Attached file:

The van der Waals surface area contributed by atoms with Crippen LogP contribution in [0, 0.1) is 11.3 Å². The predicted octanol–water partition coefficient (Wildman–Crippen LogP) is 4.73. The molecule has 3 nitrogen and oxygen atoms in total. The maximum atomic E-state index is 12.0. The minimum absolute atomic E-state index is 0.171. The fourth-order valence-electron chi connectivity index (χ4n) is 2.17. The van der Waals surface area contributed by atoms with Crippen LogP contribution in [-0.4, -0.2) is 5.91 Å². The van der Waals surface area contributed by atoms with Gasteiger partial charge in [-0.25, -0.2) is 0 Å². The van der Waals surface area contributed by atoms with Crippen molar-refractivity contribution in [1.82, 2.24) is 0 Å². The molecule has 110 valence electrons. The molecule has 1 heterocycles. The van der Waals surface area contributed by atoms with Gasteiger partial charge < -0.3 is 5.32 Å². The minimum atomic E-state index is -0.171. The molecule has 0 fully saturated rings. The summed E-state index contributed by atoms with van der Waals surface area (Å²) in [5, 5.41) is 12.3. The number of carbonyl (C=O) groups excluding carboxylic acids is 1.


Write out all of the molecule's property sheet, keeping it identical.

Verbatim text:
The van der Waals surface area contributed by atoms with Crippen LogP contribution in [0, 0.1) is 11.3 Å². The predicted octanol–water partition coefficient (Wildman–Crippen LogP) is 4.73. The molecule has 3 nitrogen and oxygen atoms in total. The maximum atomic E-state index is 12.0. The minimum absolute atomic E-state index is 0.171. The fourth-order valence-electron chi connectivity index (χ4n) is 2.17. The van der Waals surface area contributed by atoms with Crippen LogP contribution in [-0.4, -0.2) is 5.91 Å². The van der Waals surface area contributed by atoms with Gasteiger partial charge in [-0.25, -0.2) is 0 Å². The van der Waals surface area contributed by atoms with Crippen molar-refractivity contribution in [1.82, 2.24) is 0 Å². The molecule has 110 valence electrons. The molecule has 1 heterocycles. The van der Waals surface area contributed by atoms with Gasteiger partial charge < -0.3 is 5.32 Å². The minimum atomic E-state index is -0.171. The molecule has 0 fully saturated rings. The summed E-state index contributed by atoms with van der Waals surface area (Å²) in [5, 5.41) is 12.3. The number of carbonyl (C=O) groups excluding carboxylic acids is 1.